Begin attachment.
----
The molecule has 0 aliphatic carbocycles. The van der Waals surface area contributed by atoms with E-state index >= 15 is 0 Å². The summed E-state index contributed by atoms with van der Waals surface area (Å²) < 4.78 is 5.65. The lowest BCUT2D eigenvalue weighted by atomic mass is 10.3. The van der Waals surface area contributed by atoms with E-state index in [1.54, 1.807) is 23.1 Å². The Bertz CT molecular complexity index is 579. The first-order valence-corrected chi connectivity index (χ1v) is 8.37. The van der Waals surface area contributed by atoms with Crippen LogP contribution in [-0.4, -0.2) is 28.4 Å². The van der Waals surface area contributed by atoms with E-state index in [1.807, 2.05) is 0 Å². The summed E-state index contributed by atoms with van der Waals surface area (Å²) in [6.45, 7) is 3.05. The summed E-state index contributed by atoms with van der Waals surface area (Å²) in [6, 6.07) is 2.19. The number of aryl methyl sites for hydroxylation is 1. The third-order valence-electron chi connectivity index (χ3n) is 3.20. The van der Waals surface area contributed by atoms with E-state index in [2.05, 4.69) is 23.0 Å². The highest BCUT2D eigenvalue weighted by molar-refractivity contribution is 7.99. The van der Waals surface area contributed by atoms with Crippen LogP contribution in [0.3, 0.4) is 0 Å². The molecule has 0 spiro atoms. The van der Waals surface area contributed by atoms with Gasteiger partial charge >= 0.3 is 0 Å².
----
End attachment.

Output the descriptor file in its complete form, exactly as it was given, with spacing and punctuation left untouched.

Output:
The molecule has 0 aliphatic carbocycles. The van der Waals surface area contributed by atoms with E-state index >= 15 is 0 Å². The summed E-state index contributed by atoms with van der Waals surface area (Å²) < 4.78 is 5.65. The lowest BCUT2D eigenvalue weighted by atomic mass is 10.3. The van der Waals surface area contributed by atoms with E-state index in [1.54, 1.807) is 23.1 Å². The Bertz CT molecular complexity index is 579. The first-order valence-corrected chi connectivity index (χ1v) is 8.37. The van der Waals surface area contributed by atoms with Crippen LogP contribution in [-0.4, -0.2) is 28.4 Å². The van der Waals surface area contributed by atoms with E-state index in [1.807, 2.05) is 0 Å². The summed E-state index contributed by atoms with van der Waals surface area (Å²) in [6.45, 7) is 3.05. The summed E-state index contributed by atoms with van der Waals surface area (Å²) in [6, 6.07) is 2.19. The number of aryl methyl sites for hydroxylation is 1. The third-order valence-electron chi connectivity index (χ3n) is 3.20. The van der Waals surface area contributed by atoms with E-state index in [2.05, 4.69) is 23.0 Å². The highest BCUT2D eigenvalue weighted by molar-refractivity contribution is 7.99. The van der Waals surface area contributed by atoms with Crippen LogP contribution in [0.3, 0.4) is 0 Å². The molecule has 0 spiro atoms. The van der Waals surface area contributed by atoms with Gasteiger partial charge >= 0.3 is 0 Å².